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Patterns and history of prescription drug use among opioid-related drug overdose cases in British Columbia, Canada, 2015–2016 [2018]

Highlights
• Most people did not have a prescription for an opioid for pain when they overdosed.

• Half of cases had no opioid for pain prescriptions in past five years before overdose.

• Prescriptions for psychoactive medications were common among people who overdosed.

• Current or past use of medications to treat opioid use disorder was uncommon.

• Regulation of prescribing may have limited short-term impact on the current opioid crisis.

Abstract
Background
British Columbia is the epicenter of the current fentanyl-related overdose crisis in Canada. Our study characterizes prescribing histories of people who had an opioid-related overdose compared to matched controls.

Methods
We examined linked administrative data for individuals who overdosed between January 1, 2015 and November 30, 2016. Past prescriptions over five years were assessed for opioids for pain, opioid agonist therapy, benzodiazepines/z-drugs, antidepressants, antipsychotics, gabapentinoids, mood stabilizers and anti-epileptics, muscle relaxants, and other sedating medications. Prescribing history of 9964 cases was compared with that of 49,820 matched controls.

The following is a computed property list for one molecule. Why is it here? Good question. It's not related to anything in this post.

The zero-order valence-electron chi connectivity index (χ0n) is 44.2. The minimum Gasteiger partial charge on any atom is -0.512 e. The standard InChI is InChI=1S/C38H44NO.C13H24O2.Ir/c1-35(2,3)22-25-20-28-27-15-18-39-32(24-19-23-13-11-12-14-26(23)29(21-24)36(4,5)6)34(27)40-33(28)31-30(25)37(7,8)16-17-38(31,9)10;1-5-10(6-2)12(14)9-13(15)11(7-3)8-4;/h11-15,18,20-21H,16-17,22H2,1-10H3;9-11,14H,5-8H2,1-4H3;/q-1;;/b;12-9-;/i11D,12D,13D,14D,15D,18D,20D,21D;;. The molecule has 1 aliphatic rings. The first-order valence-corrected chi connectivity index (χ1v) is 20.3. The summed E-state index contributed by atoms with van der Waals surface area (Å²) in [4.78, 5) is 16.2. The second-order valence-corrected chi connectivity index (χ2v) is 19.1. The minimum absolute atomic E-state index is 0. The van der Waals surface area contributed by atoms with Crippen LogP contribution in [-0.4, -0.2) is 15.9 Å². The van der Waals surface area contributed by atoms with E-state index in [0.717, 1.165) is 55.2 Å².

Results
Overdose cases were more likely to be prescribed opioids for pain and to have used prescription opioids on a long-term basis in the previous five years compared to controls. However, at the time of overdose, 92% of men and 86% of women did not have an active opioid for pain prescription, and approximately half had not filled one in the past five years. Those who overdosed tended to have more prescriptions for psychotropic substances than controls. Fewer than 10% of cases had an active prescription for opioid agonist therapy and most were not on treatment in the past.

Conclusions
Low prevalence of active prescriptions for opioids for pain at the time of overdose suggests that opioid prescribing plays a limited short-term impact in the current fentanyl-related crisis of overdoses. While liberal opioid prescribing practices may have contributed to the development of the current overdose crisis, regulation and enforcement of clinicians’ prescribing practices will likely have limited impact in reducing overdoses.

Kate Smolina, Alexis Crabtree, Mei Chong, Bin Zhao, Mina Park, Christopher Mill, Christian G. Schütz
Drug and Alcohol Dependence, Volume 194, 1 January 2019
DOI
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